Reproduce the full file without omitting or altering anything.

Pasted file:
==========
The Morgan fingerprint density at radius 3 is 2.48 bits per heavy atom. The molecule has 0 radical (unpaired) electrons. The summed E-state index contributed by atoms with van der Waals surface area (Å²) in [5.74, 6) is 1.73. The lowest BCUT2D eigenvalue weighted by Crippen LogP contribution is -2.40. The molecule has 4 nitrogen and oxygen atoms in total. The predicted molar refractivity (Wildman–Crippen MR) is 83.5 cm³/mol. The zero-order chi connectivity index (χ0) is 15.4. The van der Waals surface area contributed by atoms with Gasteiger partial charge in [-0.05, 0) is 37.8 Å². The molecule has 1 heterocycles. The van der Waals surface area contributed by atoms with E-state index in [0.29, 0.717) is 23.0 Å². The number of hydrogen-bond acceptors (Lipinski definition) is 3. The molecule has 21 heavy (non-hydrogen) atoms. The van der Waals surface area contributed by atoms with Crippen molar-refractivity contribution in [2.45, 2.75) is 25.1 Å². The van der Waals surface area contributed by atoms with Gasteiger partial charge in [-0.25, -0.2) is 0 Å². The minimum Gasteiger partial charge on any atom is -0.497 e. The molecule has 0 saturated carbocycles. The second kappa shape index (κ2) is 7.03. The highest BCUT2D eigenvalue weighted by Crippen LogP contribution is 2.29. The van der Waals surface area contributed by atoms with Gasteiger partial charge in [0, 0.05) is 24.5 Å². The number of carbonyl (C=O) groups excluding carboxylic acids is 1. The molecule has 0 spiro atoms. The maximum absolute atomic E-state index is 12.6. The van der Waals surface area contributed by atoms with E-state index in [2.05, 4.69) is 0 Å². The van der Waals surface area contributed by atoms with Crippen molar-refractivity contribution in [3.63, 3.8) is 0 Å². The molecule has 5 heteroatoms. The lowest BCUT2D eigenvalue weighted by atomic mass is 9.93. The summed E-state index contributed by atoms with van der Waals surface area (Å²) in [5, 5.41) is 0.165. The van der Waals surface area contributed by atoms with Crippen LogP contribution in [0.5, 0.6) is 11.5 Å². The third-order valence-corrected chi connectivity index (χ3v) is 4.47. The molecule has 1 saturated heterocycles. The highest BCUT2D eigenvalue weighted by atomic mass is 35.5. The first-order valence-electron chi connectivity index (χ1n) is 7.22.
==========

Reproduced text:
The Morgan fingerprint density at radius 3 is 2.48 bits per heavy atom. The molecule has 0 radical (unpaired) electrons. The summed E-state index contributed by atoms with van der Waals surface area (Å²) in [5.74, 6) is 1.73. The lowest BCUT2D eigenvalue weighted by Crippen LogP contribution is -2.40. The molecule has 4 nitrogen and oxygen atoms in total. The predicted molar refractivity (Wildman–Crippen MR) is 83.5 cm³/mol. The zero-order chi connectivity index (χ0) is 15.4. The van der Waals surface area contributed by atoms with Gasteiger partial charge in [-0.05, 0) is 37.8 Å². The molecule has 1 heterocycles. The van der Waals surface area contributed by atoms with E-state index in [0.29, 0.717) is 23.0 Å². The number of hydrogen-bond acceptors (Lipinski definition) is 3. The molecule has 21 heavy (non-hydrogen) atoms. The van der Waals surface area contributed by atoms with Crippen molar-refractivity contribution in [2.45, 2.75) is 25.1 Å². The van der Waals surface area contributed by atoms with Gasteiger partial charge in [-0.25, -0.2) is 0 Å². The minimum Gasteiger partial charge on any atom is -0.497 e. The molecule has 0 saturated carbocycles. The second kappa shape index (κ2) is 7.03. The highest BCUT2D eigenvalue weighted by Crippen LogP contribution is 2.29. The van der Waals surface area contributed by atoms with Gasteiger partial charge in [0, 0.05) is 24.5 Å². The number of carbonyl (C=O) groups excluding carboxylic acids is 1. The molecule has 0 spiro atoms. The maximum absolute atomic E-state index is 12.6. The van der Waals surface area contributed by atoms with E-state index in [2.05, 4.69) is 0 Å². The van der Waals surface area contributed by atoms with Crippen molar-refractivity contribution in [3.63, 3.8) is 0 Å². The molecule has 5 heteroatoms. The lowest BCUT2D eigenvalue weighted by atomic mass is 9.93. The summed E-state index contributed by atoms with van der Waals surface area (Å²) in [5, 5.41) is 0.165. The van der Waals surface area contributed by atoms with Crippen LogP contribution in [0.5, 0.6) is 11.5 Å². The third-order valence-corrected chi connectivity index (χ3v) is 4.47. The molecule has 1 saturated heterocycles. The highest BCUT2D eigenvalue weighted by atomic mass is 35.5. The first-order valence-electron chi connectivity index (χ1n) is 7.22.